PV: Symbolism plays an important role in the novella. Marley’s chains are just one of the symbols. His ghost says, “I wear the chain I forged in life. I made it link by link, and yard by yard; I girded it on of my own free will, and of my own free will I wore it. Is its pattern strange to you?” What does he mean by this?
NM: Dickens does not often get lauded for his psychological insights, which I think is a real oversight. He tends to convey psychology through symbolism in gestures, clothing, actions and environment, as he does in this scene. Dickens suggests here that our bad deeds—our sins, if you will, and our omissions, our failures to do the right thing—these things weigh us down, they depress us, they make us heavy-hearted and dispirited, and they make us want to close ourselves off from others. When we act cruelly or dismissively toward others, we come to think less of humans in general, judging them by our own bad actions, and so we become increasingly isolated and alienated, as Scrooge is at the beginning of the novella. A Christmas Carol, in many ways, is the story of a man who learns this about himself in time to break the chain he has forged by choosing to reconnect with his “fellow passengers to the grave,” contribute to their well-being, and experience the freedom and lightness of simply doing the right thing.
PV: What is the most memorable or significant part of the story?
NM: Where do I start??!! Two leap to mind: when Scrooge is with the Ghost of Christmas Past and sees himself as a young boy left alone at school for the holiday. He feels sorry for his young self and at that moment, he instantly wishes he’d been kinder to a young boy caroling at his door that evening. So in awakening his memories and his ability to feel compassion, even if it’s just for himself, he is suddenly able to feel for others, too. That’s the beginning of his redemption. The second is when he begins to feel for the Cratchit family when he watches them in the company of the Ghost of Christmas Present. He shows real concern for Tiny Tim—in fact he seems to panic at the thought that Tim might not live. This is where his compassion begins to move in the direction of action, or at least wanting to act.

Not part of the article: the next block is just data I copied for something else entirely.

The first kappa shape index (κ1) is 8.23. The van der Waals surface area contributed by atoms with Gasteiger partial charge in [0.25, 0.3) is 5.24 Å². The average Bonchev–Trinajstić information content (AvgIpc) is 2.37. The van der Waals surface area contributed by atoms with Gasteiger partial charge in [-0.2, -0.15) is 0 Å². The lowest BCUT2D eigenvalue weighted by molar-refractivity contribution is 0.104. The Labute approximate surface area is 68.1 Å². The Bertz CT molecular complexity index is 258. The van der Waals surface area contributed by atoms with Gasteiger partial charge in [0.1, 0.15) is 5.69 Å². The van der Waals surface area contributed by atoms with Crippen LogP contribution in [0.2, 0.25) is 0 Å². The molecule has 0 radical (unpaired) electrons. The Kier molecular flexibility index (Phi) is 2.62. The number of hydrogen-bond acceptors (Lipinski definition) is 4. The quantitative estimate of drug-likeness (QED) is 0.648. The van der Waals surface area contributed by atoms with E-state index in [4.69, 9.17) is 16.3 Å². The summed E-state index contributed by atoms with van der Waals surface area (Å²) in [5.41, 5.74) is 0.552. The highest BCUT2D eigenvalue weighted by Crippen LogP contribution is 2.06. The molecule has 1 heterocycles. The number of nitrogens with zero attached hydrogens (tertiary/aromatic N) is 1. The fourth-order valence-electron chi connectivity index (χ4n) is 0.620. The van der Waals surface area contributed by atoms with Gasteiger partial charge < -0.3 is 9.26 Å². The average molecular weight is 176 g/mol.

PV: What was your first introduction to the movie adaptation? Do you have a favorite movie version of A Christmas Carol? Which version do you think Dickens would have liked best?
NM: Mr. Magoo’s version of A Christmas Carol was my first—I think I was 4 when I first saw it, and I’m still very fond of it (I just ordered it from Amazon!—can’t wait to see it again!). But my favorite is the 1970 musical version Scrooge. Albert Finney is heartbreaking as Scrooge, and the music underscores the emotions of the tale beautifully. Dickens was a real fan of musical theater, and I think he would have appreciated the effectiveness of this version of his story.
Contact McKnight at 617-358-0180 or email@example.com.
For additional commentary by Boston University experts, follow us on Twitter at @BostonUNews.